In previous versions Android's default encryption for
/data and Adoptable Storage was Full Disk Encryption (FDE) which is a custom implementation of
userdata partition (on FDE as well as FBE) is hard (or impossible) to decrypt off-the-device because of hardware-backed encryption. In case of Adoptable Storage implemented since Android M, key is saved at
/data/misc/vold/expand_*.key, you don't need to dump memory but accessing
/data requires root. Key is stored unencrypted because of the assumption:
Because the contents of an adopted storage device are strongly tied to the Android device that adopted it, the encryption keys should not be extractable from the parent device, and therefore the storage device can't be mounted elsewhere.
But if you are already rooted and once you have the key, it's possible to decrypt the SD Card on a Linux machine using
dmsetup. Also note that removing physical SD Card will break your
/sdcard and the apps you would have moved.
Recent versions of Android mostly use File Based Encryption (FBE) which bases on Linux filesystem encryption (for
f2fs). It doesn't use a single key, instead the master key generates per file (per inode in fact) keys on the go. On Android encrypted master key is saved to
/data/misc/vold/user_keys/ce/ along with other related files. Further subdirectories are named after the UserID e.g.
0 for device owner. Here
de is for Device Encrypted storage which is entirely hardware-based encrypted and is available at boot without user interaction.
ce is Credential Encrypted storage which requires user PIN/password for decryption in addition to hardware-backed key. Different directories on
/data partition are (not encrypted or) encrypted with different keys; DE or CE, for user
0 or user
10 and so on.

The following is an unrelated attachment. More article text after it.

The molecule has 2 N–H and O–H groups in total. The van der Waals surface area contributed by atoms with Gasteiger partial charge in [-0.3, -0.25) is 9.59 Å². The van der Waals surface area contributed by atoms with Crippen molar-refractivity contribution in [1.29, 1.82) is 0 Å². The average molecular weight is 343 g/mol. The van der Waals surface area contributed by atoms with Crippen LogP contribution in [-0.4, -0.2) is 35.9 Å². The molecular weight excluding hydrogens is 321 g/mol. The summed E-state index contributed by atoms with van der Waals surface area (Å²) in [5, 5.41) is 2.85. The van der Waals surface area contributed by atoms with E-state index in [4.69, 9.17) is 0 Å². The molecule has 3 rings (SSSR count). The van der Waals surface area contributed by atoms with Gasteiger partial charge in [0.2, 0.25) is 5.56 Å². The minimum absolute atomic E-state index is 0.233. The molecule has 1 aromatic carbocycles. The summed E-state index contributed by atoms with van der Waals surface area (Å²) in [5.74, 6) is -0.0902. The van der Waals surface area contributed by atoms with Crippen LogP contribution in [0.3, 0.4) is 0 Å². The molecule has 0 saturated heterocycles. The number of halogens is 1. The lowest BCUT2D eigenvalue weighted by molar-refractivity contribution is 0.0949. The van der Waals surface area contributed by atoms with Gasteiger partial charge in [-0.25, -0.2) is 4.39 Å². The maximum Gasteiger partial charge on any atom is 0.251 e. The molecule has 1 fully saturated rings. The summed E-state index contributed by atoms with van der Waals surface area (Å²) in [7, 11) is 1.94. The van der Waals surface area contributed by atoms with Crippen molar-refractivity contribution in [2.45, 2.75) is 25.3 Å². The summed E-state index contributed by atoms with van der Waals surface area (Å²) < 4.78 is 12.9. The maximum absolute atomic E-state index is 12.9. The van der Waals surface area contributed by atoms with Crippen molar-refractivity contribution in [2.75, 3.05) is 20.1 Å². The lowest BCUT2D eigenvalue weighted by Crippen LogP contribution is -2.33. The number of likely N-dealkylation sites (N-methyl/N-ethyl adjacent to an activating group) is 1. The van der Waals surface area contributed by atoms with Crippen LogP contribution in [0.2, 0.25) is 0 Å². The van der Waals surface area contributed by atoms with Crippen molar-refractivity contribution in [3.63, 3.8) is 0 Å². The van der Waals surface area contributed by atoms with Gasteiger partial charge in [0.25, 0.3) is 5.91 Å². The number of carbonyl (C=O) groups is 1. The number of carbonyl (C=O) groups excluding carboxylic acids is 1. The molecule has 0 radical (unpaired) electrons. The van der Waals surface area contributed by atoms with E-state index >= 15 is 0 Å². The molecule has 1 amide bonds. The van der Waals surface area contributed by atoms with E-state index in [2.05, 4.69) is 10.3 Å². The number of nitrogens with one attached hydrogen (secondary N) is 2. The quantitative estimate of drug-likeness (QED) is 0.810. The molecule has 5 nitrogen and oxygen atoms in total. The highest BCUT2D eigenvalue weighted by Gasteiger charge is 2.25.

So each user has 2 encrypted keys - one for CE and the other for DE - just like the encrypted key stored to the footer of
userdata partition as in the case of FDE. The keys can't be simply used for decrypting files on PC as opposed to a single key required to decrypt whole block device in case of FDE Adoptable Storage. Also FBE with Adoptable Storage doesn't work on Nougat and Oreo, and doesn't look very stable on Pie. I'm not sure how it's gonna work when things get streamlined. If some implementations store unencrypted (CE/DE) master keys in
/data/misc/vold/user_keys/, there would be higher chances for FBE to work across multiple platforms.
If you don't want to go with Android's native FDE or FBE, you can manually setup
dm-crypt (plain / LUKS), or try FUSE-based solutions first like
gocryptfs; they are relatively simpler. Binaries are available here.
FBE can be manually managed with
fscrypt tool but I don't think that would be a very feasible option at the moment. You may give a try though.
ecryptfs is another Linux kernel's native feature. Android by default never used
ecryptfs AFAIK, so it depends on ROM builder if they built kernel with
CONFIG_ECRYPT_FS=y or not. You might need to rebuild kernel.
All of the above options work well but all need root access and manual configuration on Android e.g. an
init.d script, or a third party solution.
Or if you just want to encrypt selected directories and not the whole SD card, give MiXplorer a try. It includes Java port of
encfs which doesn't require root. However directory decrypted in MiXplorer won't be accessible to other apps. For Boxcrypter type of use case, I prefer
rclone because it's open-source.